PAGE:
Doug Cranmer Huxwhukw mask
Timeline of the Potlatch Conflict
The Museum Compromise
U'Mista Cultural Society (UCS)-Alert Bay
Timeline of the Potlatch Conflict
Billy Assu and Family (BCPA)
"Many of the Kwagiulth people were arrested for taking part in a big potlatch given by Dan Cranmer on Village Island in 1921," remembers Chief Billy Assu (103). Cranmer recalls the extravagance:
"The second day, a xwe'xwe dance with shells was given to me by the chief of Cape Mudge. I gave him a gas boat and $50 cash. Altogether that was worth $500. I paid him back double. He also gave some names. The same day, I gave Hudson's Bay blankets. I started giving out the property. First the canoes. Two pool tables were given to two chiefs. It hurt them. [because they'd have to pay it back later] They said it was the same as breaking a copper. The pool tables were worth $350 apiece. Then bracelets, gas lights, violins, guitars were given to the more important people. Then 24 canoes, some of them big ones, and four gas boats.
I gave a whole pile to my own people. Return for favours. Dresses to the women, bracelets and shawls. Sweaters and shirts to the young people. To all those who had helped. Boats brought the stuff over from Alert Bay to Village Island by night. (This was to evade the agent.) This included 300 oak trunks, the pool tables and the sewing machines.
Then I gave button blankets, shawls and common blankets. There were 400 of the real old Hudson's Bay blankets. I gave these away with the xwe'xwe dances. I also gave lots of small change with the Hudson's Bay blankets. I threw it away for the kids to get. There were also basins, maybe a thousand of them, glasses, washtubs, teapots and cups given to the women in order of their positions.
The third day I don't remember what happened.
The fourth day I gave furniture: boxes, trunks, sewing machines, gramophones, bedsteads and bureaus.
The fifth day I gave away cash.
The sixth day I gave away about 1000 sacks of flour worth $3 a sack. I also gave sugar.
Everyone admits that it was the biggest yet. I am proud to say our people (Nimpkish) are ahead, although we are the third [ranked among the Kwakwaka'wakw.] … So I am the biggest man in those days. All the chiefs now say in gathering, 'you cannot expect that we can ever get up to you. You are a great mountain.' " (Spindler 97)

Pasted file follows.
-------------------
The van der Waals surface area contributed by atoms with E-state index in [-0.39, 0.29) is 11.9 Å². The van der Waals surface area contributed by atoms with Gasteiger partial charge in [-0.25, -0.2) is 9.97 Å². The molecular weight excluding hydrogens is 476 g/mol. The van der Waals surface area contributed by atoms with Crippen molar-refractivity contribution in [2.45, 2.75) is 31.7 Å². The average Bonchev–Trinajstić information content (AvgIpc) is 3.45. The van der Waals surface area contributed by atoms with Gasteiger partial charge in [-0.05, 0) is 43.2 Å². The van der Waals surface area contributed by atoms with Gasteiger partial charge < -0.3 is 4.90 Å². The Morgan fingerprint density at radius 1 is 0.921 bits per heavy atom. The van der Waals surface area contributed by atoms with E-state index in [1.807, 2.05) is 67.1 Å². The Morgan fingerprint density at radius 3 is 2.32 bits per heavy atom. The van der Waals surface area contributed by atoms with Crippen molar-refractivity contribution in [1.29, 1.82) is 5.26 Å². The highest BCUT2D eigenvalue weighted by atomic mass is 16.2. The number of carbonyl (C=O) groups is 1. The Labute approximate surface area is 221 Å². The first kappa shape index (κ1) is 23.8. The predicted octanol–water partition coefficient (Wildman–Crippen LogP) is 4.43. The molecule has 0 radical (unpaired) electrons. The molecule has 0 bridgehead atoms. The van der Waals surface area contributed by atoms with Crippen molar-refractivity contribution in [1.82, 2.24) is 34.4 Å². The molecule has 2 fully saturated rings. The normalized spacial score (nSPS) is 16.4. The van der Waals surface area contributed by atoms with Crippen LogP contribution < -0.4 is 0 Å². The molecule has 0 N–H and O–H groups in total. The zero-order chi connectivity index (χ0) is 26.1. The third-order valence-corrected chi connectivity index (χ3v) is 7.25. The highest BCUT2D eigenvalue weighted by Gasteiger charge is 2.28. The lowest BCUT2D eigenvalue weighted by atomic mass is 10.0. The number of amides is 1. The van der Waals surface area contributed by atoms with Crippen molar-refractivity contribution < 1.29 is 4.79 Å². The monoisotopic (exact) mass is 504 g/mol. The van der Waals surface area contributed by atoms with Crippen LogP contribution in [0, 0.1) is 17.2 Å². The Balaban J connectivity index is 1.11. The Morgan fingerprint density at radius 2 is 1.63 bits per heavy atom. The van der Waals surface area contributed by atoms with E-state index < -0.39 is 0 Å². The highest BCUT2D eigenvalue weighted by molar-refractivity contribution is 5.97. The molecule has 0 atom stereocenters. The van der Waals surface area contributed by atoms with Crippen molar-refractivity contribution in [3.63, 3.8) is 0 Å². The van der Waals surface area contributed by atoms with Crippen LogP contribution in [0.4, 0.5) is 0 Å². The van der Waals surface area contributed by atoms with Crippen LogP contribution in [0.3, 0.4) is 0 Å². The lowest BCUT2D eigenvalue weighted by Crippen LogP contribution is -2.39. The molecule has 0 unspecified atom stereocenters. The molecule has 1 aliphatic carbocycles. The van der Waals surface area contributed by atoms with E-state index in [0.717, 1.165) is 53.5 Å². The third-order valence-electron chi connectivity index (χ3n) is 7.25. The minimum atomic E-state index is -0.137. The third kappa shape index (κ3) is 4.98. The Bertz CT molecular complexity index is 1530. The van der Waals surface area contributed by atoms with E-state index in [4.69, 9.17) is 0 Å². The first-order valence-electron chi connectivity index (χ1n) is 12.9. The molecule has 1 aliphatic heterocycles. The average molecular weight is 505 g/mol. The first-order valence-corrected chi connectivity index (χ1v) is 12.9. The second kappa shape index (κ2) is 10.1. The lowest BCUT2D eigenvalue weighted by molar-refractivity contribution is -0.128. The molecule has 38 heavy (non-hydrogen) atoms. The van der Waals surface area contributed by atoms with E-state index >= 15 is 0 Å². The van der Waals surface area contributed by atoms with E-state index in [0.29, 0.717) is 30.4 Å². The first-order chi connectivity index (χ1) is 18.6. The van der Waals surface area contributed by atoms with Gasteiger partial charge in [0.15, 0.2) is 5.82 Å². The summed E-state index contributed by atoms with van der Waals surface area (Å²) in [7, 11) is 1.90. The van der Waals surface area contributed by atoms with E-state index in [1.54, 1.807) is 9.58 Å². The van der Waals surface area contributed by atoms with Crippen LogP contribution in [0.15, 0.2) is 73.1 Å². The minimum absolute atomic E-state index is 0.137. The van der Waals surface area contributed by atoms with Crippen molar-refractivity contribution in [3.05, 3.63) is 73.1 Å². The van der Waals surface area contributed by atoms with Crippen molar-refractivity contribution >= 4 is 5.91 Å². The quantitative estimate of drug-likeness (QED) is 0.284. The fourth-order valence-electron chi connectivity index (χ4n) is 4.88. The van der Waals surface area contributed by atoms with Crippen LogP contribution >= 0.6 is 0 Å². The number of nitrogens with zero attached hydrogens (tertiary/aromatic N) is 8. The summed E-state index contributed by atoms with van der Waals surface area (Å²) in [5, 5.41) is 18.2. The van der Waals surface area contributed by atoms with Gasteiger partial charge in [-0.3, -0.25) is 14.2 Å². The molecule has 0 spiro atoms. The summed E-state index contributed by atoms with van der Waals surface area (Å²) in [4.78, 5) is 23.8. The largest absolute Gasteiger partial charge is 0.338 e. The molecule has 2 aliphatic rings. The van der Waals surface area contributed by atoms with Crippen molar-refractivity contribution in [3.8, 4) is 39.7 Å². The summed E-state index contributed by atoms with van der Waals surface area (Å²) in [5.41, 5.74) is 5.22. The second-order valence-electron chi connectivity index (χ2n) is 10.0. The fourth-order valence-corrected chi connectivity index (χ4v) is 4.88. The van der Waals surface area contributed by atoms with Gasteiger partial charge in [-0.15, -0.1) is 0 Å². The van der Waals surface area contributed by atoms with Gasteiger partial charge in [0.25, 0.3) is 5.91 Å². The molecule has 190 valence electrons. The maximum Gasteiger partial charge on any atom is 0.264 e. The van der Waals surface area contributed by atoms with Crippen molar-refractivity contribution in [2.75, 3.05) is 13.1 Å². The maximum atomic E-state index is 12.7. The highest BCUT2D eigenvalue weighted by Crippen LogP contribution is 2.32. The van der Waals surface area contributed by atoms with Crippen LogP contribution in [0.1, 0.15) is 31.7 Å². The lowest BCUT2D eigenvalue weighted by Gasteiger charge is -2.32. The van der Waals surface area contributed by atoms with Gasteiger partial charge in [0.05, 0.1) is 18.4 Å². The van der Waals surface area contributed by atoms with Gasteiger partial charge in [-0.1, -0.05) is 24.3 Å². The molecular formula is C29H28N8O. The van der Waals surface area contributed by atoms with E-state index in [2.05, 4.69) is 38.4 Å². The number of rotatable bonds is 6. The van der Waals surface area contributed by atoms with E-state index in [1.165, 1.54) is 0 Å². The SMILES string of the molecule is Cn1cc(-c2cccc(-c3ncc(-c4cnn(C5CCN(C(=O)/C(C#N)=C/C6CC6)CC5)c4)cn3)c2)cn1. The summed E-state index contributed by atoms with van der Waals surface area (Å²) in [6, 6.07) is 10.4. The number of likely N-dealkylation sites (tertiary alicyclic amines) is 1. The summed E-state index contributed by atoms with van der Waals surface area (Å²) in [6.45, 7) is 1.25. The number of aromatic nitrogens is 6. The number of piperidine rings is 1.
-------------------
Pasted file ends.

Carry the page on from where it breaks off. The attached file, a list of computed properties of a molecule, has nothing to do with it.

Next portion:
Halliday made forty-five arrests for charges such as dancing, distributing gifts, and making speeches. During the trial, the Indians were offered an unusual compromise - suspended sentences if their communities surrendered their potlatching regalia. Many families complied, and those who didn't went to prison.
The U'Mista Cultural Society has many oral histories of those who recall the pain and lack of respect.
James King recalls, "…my uncle took me to the Parish Hall, where the Chiefs were gathered. Odan picked up a rattle and spoke, 'We have come to say goodbye to our life'; then he began to sing his sacred song. All of the Chiefs, standing in a circle around their regalia were weeping, as if someone had died."
Sam Scow remembers, "Pangwidi was from New Vancouver and gave up his copper, so that his people would not go to jail, but they were sent anyway - George and Harry Glendale, Bob Harris. I sent my wife to find out why, Halliday admitted the copper went for nothing, but it was not sent back."
Tommy Hunt says, "Gwusdidzas (Charlie Hunt) refused to give anything up to Halliday. He took his copper and nailed it to the underside of his kitchen table, so that it would not be taken away. When Halliday and Angerman went to Fort Rupert to collect the masks, they took several Hamat'sa masks and placed them on top of the cabin of Halliday's boat, in plain sight. They were not hidden, as they should have been. Alex Currie said to Angerman, 'If I had a gun, I would kill you for what you are doing to us.' "
Halliday cataloged and packed the artifacts, bound for Ottawa, likely to never return.
Top Left: Dan Cranmer (Cole and Chaikin 105)
Bottom 3 images: Halliday photographs (UCS)